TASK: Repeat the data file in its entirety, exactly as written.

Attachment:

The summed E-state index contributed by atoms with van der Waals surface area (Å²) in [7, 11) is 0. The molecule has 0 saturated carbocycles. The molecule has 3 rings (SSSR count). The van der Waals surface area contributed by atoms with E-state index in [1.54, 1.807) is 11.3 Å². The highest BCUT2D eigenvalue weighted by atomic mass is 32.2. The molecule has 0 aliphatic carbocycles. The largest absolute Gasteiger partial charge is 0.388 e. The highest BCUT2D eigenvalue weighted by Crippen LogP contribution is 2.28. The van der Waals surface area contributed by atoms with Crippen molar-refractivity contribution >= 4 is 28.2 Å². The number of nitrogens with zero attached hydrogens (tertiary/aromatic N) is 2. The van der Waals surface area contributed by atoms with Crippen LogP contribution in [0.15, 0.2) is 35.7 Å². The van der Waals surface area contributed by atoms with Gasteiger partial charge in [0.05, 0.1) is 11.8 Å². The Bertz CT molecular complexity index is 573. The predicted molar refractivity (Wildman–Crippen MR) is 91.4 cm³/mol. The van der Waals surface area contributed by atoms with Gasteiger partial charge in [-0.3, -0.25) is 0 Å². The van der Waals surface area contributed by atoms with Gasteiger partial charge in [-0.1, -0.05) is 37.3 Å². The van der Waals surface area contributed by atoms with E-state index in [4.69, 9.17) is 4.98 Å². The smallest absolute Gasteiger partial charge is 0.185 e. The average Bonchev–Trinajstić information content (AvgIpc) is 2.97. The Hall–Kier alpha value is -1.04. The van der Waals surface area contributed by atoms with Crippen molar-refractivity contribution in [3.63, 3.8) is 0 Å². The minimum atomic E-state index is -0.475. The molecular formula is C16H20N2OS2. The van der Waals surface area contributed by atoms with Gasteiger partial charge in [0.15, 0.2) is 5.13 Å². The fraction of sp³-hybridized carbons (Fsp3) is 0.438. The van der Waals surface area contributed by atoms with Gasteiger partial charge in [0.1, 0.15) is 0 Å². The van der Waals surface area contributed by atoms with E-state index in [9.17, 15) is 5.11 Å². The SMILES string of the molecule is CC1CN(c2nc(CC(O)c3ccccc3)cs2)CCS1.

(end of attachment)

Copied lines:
The summed E-state index contributed by atoms with van der Waals surface area (Å²) in [7, 11) is 0. The molecule has 0 saturated carbocycles. The molecule has 3 rings (SSSR count). The van der Waals surface area contributed by atoms with E-state index in [1.54, 1.807) is 11.3 Å². The highest BCUT2D eigenvalue weighted by atomic mass is 32.2. The molecule has 0 aliphatic carbocycles. The largest absolute Gasteiger partial charge is 0.388 e. The highest BCUT2D eigenvalue weighted by Crippen LogP contribution is 2.28. The van der Waals surface area contributed by atoms with Crippen molar-refractivity contribution >= 4 is 28.2 Å². The number of nitrogens with zero attached hydrogens (tertiary/aromatic N) is 2. The van der Waals surface area contributed by atoms with Crippen LogP contribution in [0.15, 0.2) is 35.7 Å². The van der Waals surface area contributed by atoms with Gasteiger partial charge in [0.05, 0.1) is 11.8 Å². The Bertz CT molecular complexity index is 573. The predicted molar refractivity (Wildman–Crippen MR) is 91.4 cm³/mol. The van der Waals surface area contributed by atoms with Gasteiger partial charge in [-0.3, -0.25) is 0 Å². The van der Waals surface area contributed by atoms with Gasteiger partial charge in [-0.1, -0.05) is 37.3 Å². The van der Waals surface area contributed by atoms with E-state index in [4.69, 9.17) is 4.98 Å². The smallest absolute Gasteiger partial charge is 0.185 e. The average Bonchev–Trinajstić information content (AvgIpc) is 2.97. The Hall–Kier alpha value is -1.04. The van der Waals surface area contributed by atoms with Crippen molar-refractivity contribution in [3.63, 3.8) is 0 Å². The minimum atomic E-state index is -0.475. The molecular formula is C16H20N2OS2. The van der Waals surface area contributed by atoms with Gasteiger partial charge in [0.15, 0.2) is 5.13 Å². The fraction of sp³-hybridized carbons (Fsp3) is 0.438. The van der Waals surface area contributed by atoms with Gasteiger partial charge in [0.1, 0.15) is 0 Å². The van der Waals surface area contributed by atoms with E-state index in [9.17, 15) is 5.11 Å². The SMILES string of the molecule is CC1CN(c2nc(CC(O)c3ccccc3)cs2)CCS1.